Text: Edgar Allan Poe (ed. J. A. Harrison), “Review of Lives of the Necromancers,” The Complete Works of Edgar Allan PoeVol. VIII: Literary Criticism - part 01 (1902), pp. 92-94


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[page 92, continued:]

LIVES OF THE NECROMANCERS: OR AN ACCOUNT OF THE MOST EMINENT PERSONS IN SUCCESSIVE AGES, WHO HAVE CLAIMED FOR THEMSELVES, OR TO WHOM HAS BEEN IMPUTED BY OTHERS, THE EXERCISE OF MAGICAL POWER. BY WILLIAM GODWIN, AUTHOR OF “CALEB WILLIAMS,” &C. NEW YORK: PUBLISHED BY HARPER BROTHERS.

[Southern Literary Messenger, December, 1835.]

THE name of the author of Caleb Williams, and of St. Leon, is, with us, a word of weight, and one which we consider a guarantee for the excellence of any composition to which it may be affixed.

There is about all the writings of Godwin, one peculiarity which we are not sure that we have ever seen pointed out for observation, but which, nevertheless, is his chief idiosyncrasy — setting him peculiarly apart from all other literati of the day. We allude to an air of mature thought — of deliberate premeditation pervading, in a remarkable degree, even his most common-place observations. [page 93:]

He never uses a hurried expression, or hazards either an ambiguous phrase, or a premature opinion. His style therefore is highly artificial; but the extreme finish and proportion always observable about it, render this artificiality, which in less able hands would be wearisome, in him a grace inestimable. We are never tired of his terse, nervous, and sonorous periods — for their terseness, their energy, and even their melody, are made, in all cases, subservient to the sense with which they are invariably fraught. No English writer, with whom we have any acquaintance, with the single exception of Coleridge, has a fuller appreciation of the value of words; and none is more nicely discriminative between closely-approximating meanings.

The avowed purpose of the volume now before us is to exhibit a wide view of human credulity. “To know” — says Mr. Godwin — “the things that are not, and cannot be, but have been imagined and believed, is the most curious chapter in the annals of man.” In extenso we differ with him.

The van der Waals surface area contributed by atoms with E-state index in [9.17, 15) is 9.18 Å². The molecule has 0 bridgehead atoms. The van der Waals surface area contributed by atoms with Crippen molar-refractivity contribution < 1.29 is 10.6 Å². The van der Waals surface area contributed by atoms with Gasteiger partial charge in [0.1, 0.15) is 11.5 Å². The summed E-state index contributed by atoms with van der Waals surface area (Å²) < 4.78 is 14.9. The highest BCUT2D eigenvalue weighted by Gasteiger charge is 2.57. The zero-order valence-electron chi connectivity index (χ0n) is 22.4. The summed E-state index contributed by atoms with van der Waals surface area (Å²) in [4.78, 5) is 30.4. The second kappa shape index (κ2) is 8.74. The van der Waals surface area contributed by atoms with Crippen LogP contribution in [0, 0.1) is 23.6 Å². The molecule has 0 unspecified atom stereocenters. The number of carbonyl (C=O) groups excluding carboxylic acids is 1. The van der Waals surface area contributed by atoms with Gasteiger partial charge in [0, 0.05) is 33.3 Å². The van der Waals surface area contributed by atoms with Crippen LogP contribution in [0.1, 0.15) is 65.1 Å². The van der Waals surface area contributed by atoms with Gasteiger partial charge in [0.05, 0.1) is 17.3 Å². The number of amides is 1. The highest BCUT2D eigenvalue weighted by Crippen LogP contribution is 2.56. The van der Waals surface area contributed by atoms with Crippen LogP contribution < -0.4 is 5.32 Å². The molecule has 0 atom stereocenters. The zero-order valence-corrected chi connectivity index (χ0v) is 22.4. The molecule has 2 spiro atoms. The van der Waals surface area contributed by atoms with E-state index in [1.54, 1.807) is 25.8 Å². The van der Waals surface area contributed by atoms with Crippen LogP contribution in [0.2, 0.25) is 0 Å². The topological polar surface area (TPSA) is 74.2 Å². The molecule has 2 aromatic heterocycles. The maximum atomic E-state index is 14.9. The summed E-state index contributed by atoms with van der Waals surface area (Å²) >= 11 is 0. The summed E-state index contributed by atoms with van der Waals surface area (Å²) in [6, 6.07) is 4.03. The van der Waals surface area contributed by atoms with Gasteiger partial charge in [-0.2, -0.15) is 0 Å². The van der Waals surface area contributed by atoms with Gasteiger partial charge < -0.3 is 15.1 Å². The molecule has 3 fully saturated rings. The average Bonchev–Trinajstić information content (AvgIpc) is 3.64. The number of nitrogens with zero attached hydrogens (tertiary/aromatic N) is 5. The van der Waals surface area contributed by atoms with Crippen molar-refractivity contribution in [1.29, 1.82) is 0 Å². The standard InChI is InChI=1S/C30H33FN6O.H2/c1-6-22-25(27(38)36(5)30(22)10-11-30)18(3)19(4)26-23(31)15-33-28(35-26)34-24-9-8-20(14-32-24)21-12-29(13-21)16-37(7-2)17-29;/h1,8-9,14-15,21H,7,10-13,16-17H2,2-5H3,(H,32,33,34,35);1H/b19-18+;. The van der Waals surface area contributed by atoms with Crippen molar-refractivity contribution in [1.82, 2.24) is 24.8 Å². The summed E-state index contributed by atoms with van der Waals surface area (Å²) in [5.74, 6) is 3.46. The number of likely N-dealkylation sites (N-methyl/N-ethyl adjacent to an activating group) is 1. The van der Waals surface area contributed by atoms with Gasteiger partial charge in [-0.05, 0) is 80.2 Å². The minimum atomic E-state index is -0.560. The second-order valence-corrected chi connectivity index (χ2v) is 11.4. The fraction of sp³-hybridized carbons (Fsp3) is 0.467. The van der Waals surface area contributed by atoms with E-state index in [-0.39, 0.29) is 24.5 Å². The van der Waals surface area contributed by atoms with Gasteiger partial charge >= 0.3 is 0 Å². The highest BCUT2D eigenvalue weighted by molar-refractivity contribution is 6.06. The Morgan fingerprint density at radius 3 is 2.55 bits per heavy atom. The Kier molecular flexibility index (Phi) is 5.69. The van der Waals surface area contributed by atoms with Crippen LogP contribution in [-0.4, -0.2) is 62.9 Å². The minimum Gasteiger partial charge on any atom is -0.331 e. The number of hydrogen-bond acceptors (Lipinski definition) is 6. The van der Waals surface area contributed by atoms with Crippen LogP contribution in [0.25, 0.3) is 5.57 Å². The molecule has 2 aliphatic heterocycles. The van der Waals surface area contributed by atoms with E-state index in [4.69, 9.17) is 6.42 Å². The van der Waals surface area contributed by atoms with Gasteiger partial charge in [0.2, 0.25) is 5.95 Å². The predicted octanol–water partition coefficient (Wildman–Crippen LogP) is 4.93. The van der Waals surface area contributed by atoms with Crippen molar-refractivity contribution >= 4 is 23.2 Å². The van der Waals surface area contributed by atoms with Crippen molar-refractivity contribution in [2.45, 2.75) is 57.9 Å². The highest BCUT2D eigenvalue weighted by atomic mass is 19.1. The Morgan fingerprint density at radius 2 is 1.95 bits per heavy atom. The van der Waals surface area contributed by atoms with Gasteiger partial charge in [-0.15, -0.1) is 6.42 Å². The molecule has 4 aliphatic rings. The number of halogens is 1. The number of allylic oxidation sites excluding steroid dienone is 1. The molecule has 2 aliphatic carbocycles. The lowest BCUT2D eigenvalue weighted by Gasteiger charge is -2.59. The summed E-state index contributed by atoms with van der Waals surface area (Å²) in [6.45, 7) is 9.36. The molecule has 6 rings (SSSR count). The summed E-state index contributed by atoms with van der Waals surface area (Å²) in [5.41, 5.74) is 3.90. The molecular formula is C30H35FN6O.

There are more things in Heaven and Earth, Horatio,

Than are dreamt of in thy philosophy.

There are many things, too, in the great circle of human experience, more curious than even the records of human credulity — but that they form one of the most curious chapters, we were at all times ready to believe, and had we been in any degree skeptical, the Lives of the Necromancers would have convinced us.

Unlike the work of Brewster, the Necromancy of Mr. Godwin is not a Treatise on Natural Magic. It does not pretend to show the manner in which delusion acts upon mankind — at all events, this is not the object [page 94:] of the book. The design, if we understand it, is to display in their widest extent, the great range and wild extravagancy of the imagination of man. It is almost superfluous to say that in this he has fully succeeded. His compilation is an invaluable work, evincing much labor and research, and full of absorbing interest. The only drawback to the great pleasure which its perusal has afforded us, is found in the author’s unwelcome announcement in the Preface, that for the present he winds up his literary labors with the production of this book. The pen which wrote Caleb Williams, should never for a moment be idle.

Were we to specify any article, in the Necromancy, as more particularly interesting than another, it would be the one entitled ‘Faustus.’ The prevalent idea that Fust the printer, and Faustus the magician, were identical, is here very properly contradicted.

 


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Notes:

None.


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[S:1 - JAHCW, 1902] - Edgar Allan Poe Society of Baltimore - Editions - The Complete Works of Edgar Allan Poe (J. A. Harrison) (Review of Lives of the Necromancers)